09/18/2007 - Courts examine investigative techniques used by security officers and a landowner’s responsibility for a contractor’s injuries. Plus, campus safety, cargo security, and disaster management are topics of proposed federal legislation.
09/14/2007 - Other whistleblowers recounted similar experiences. Removal of the security clearance—vital for anyone working in intelligence—was the weapon most often used against them when they raised concerns about security problems within their organizations
09/14/2007 - A landlord may be liable for negligent security, says an Illinois appeals court. Plus, congressional legislation on chemical weapons and tax credits for security expenses related to agricultural chemicals.
09/14/2007 - A new appellate case strengthens the trend of preemptively suing to break a noncompete agreement. William Manuel worked for an Ohio company. He resigned, promising not to work for a competitor, but he had already accepted such a job in Georgia. He then filed a preemptive lawsuit in Georgia, which has laws more favorable to employees in such cases. The Georgia court ruled that the noncompete agreement was unenforceable. A federal appeals court ruled that the Georgia court's decision would stand because the first lawsuit filed in such a case establishes the venue. (Manuel v. Convergys Corporation, U.S. Court of Appeals for the Eleventh Circuit, No. 04-16032, 2005)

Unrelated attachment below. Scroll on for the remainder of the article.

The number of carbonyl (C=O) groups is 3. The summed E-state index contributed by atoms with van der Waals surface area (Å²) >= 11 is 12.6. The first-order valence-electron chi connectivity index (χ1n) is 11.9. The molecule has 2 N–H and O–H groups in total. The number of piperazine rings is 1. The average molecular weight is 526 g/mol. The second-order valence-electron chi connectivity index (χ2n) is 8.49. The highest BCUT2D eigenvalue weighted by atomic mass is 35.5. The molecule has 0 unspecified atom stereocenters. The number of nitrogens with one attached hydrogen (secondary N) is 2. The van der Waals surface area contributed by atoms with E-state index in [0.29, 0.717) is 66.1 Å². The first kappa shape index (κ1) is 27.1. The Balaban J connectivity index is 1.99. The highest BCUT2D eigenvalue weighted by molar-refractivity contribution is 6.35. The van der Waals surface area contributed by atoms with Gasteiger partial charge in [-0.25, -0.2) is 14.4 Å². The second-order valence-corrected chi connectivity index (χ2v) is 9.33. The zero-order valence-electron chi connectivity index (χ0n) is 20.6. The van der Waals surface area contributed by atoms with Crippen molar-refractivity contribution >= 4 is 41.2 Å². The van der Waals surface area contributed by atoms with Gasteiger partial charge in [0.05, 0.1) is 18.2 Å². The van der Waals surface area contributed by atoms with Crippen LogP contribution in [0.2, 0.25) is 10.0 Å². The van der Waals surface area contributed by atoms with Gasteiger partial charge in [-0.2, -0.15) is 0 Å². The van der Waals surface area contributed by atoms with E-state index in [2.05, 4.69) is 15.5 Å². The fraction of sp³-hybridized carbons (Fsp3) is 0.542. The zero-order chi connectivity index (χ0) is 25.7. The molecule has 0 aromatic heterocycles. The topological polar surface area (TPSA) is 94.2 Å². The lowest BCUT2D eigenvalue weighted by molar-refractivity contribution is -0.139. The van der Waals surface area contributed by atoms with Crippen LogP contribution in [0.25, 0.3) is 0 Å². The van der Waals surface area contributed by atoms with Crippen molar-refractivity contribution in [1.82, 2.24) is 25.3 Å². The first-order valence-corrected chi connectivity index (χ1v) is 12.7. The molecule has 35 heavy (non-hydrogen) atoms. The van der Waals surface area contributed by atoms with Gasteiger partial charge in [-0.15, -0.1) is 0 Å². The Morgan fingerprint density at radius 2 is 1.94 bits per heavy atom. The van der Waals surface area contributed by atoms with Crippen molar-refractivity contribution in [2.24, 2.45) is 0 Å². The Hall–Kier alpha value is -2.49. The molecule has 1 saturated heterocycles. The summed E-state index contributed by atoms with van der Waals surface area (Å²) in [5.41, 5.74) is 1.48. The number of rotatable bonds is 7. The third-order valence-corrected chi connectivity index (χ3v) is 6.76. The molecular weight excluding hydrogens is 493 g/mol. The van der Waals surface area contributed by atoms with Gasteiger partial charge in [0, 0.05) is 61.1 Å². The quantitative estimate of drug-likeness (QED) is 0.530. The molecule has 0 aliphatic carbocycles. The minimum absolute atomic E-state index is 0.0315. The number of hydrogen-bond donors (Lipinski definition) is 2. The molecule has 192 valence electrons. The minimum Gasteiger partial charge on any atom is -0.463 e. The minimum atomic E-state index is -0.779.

09/14/2007 - In South Carolina, employees become ineligible for unemployment benefits if fired for failing a drug test. A new state law (formerly A.B. 50) requires an employer to prove that it followed certain procedures before firing an employee for failing a drug test. If the company cannot offer such proof, the employee will not be disqualified from receiving unemployment benefits.
09/14/2007 - A bill (S. 2052) introduced by Sen. Pat Roberts (R-KS) would provide a security-related tax credit for businesses that sell agricultural chemicals or manufacture, formulate, or distribute certain pesticides. The tax credit would be for 30 percent of the costs for protecting those chemicals and would expire in 2010. S. 2052 has three cosponsors and has been referred to the Senate Finance Committee.